White Chayote
Green Chayote
Another interesting creeper which yields more is Chouchou or Chayote (Sechium edule) which yields atleast 100 fruits in a single vine. Each fruit weight 300 to 500 grams. In Bhutan and Nepal Chayote is known as 'Iskhus' There are many such high yielding potential crops apt for a particular agro-climatic region which needs to be identified and planted in homesteads.



Sustainable Farming:
Sustainable farming practices are vital to the success of family farms. Whatever biodegradable wastes that are available in the farm can be transformed into manure. The weeds and crop residues of the farm can be easily composted by using earthworms or by aerobic methods. The resulting product, compost can be used for providing crop nutrition to plants which inturn builds soil fertility. Moreover the problem of waste management can be addressed at home itself.  I would keep the surroundings green and clean.

Seed sharing event in Costa Rica
Farmers can produce their own seeds by continuing the ancient wisdom of seed sharing with the fellow farmers which would maintain the seed vigour and avoid inbreeding depression.  With simple training programs, farmers can be trained in seed production of heirloom or open pollinated varieties so that there is no mixing of unique characteristics of a particular plant due to cross pollination. Moreover the heirloom seeds are resilient to the climate change and biotic stress.

Similarly pest management measures can be designed based on the species that are available in the locality. Most of the weeds which have a strong odour can be used as bio-pesticides. Some of the herbs like mint, rosemary, thyme can also be fermented and used as sprays to repel insects and manage plant diseases.
Bhutanese women farmer selling local veggies
Family farming is very important in the present scenario wherein the arable land is dwindling and there is a global rush for land by private organizations and governments. The development of industries and housing are encroaching the fertile farming fields and displacing the farming communities. Agriculture is a sector which not only provides employment to more than 70% of the world’s population but also provides many environmental services for the very sustenance of human population. Studies reveal by 2050 about two third of the world’s population will be staying in cities. How to accomplish the food requirement of the burgeoning population? Who would provide employment to the exodus of rural populace to the cities? Many such macro-economic and geo-political questions need to be answered in the years to come. Family farms can be a solution for these global problems.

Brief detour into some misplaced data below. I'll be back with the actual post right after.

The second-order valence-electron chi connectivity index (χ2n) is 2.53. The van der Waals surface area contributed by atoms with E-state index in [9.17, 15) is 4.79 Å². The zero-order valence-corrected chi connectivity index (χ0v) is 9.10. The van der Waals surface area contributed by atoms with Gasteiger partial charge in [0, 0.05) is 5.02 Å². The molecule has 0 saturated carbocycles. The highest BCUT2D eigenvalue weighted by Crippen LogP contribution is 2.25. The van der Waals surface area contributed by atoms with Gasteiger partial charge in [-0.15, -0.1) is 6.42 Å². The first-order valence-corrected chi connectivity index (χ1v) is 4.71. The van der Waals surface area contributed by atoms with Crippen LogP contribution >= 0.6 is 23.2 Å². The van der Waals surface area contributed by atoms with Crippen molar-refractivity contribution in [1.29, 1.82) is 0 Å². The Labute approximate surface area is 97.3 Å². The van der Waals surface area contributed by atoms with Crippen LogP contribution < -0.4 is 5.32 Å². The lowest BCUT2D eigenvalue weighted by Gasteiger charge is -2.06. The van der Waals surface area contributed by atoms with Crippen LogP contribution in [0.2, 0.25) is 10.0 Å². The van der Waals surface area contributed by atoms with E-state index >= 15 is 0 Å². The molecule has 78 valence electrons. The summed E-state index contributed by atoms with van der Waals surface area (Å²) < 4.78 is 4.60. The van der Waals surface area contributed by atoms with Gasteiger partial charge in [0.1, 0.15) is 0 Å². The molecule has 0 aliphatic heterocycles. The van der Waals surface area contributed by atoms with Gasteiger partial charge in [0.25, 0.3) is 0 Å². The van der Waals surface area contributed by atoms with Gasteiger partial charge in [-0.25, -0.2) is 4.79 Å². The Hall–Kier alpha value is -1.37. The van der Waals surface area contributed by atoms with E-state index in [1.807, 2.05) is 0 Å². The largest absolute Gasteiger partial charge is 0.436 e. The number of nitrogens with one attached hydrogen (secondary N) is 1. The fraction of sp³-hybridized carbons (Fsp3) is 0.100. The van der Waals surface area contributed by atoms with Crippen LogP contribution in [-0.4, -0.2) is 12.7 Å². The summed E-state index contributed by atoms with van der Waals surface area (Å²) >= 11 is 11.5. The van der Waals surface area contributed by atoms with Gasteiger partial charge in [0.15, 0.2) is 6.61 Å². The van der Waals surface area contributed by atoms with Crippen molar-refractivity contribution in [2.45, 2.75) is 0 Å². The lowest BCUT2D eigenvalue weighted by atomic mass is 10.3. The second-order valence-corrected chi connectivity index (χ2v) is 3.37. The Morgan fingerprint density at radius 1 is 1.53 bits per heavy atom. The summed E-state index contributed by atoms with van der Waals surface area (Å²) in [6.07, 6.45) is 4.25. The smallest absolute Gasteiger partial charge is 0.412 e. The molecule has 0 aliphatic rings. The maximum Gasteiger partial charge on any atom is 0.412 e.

Friday, 21 June 2013

Online Course on Organic Gardening

There are very few courses available online which can teach you simple, low-cost approaches for an organic garden or farm.  Every farm or a garden is ‘an organism’ by itself. Organic Agriculture can be sustainable only if all the inputs required for cultivation of crops and livestock are produced in the farm.  Every garden or farm is blessed with almost all the resources required for crop and animal production. There is a need to understand the local ecology and expand the human ingenuity to identify the natural resources and use them effectively.

Entire globe is waging a war on weeds. What are weeds? Are they unwanted plants or plants without any worth as we generally understand? NO. If we can understand weeds they are wonderful plants full of potentials and offer many possibilities to address the present problems in gardening or farming. I wish to redefine weeds as the ‘plants whose uses are not known yet to the human beings’. There is no plant in this existence which is useless. The moment we understand the use of weeds, these plants start disappearing from our gardens.


It would be worth an exercise to rethink on sustainability and transform your garden or farm into an ecological landscape where the role of every entity is understood and used for food production. All the requirements for farming like; seeds, manures, plant growth promoters and natural pesticides can be prepared on-farm utilizing the local resources.

Do you want to know?
  1. How to produce organic seeds in your own garden or farm?
  2. How to treat seeds with wood ash, milk?
  3. Use of local earthworms in composting?
  4. Simple method of composting which does not require turning?
  5. Use of locally available plants for managing pests and diseases?
  6. Protect your trees from rabbits and deer?
  7. Homa or Agnihotra  in farming?
  8. Use of Lunar calendar (Jyotish) in farming?


You don’t need to have any prior qualification for registration. The only requirement for this course is ‘YOUR PASSION’.




Friday, 19 April 2013

Food Choice and Climate Change

Climate Change is a hot topic in every scientific forum wherein terminologies like adaptation, mitigation have become buzzwords of late. Not much discussion happens on food choices in most of the climate change seminars and workshops. It is very important to know that food choice also contribute to climate change. Every individual has a freedom to choose food, however if we do not make conscious choice we will be doubling the trouble.  One of the biggest advantages of the present information technology era, is the availability of enormous information on a click of a mouse. Prior to choosing any food one needs to ask how, where and when that food was produced. In this blog let me focus on meat produced from industrial animal farms and its impact on climate change.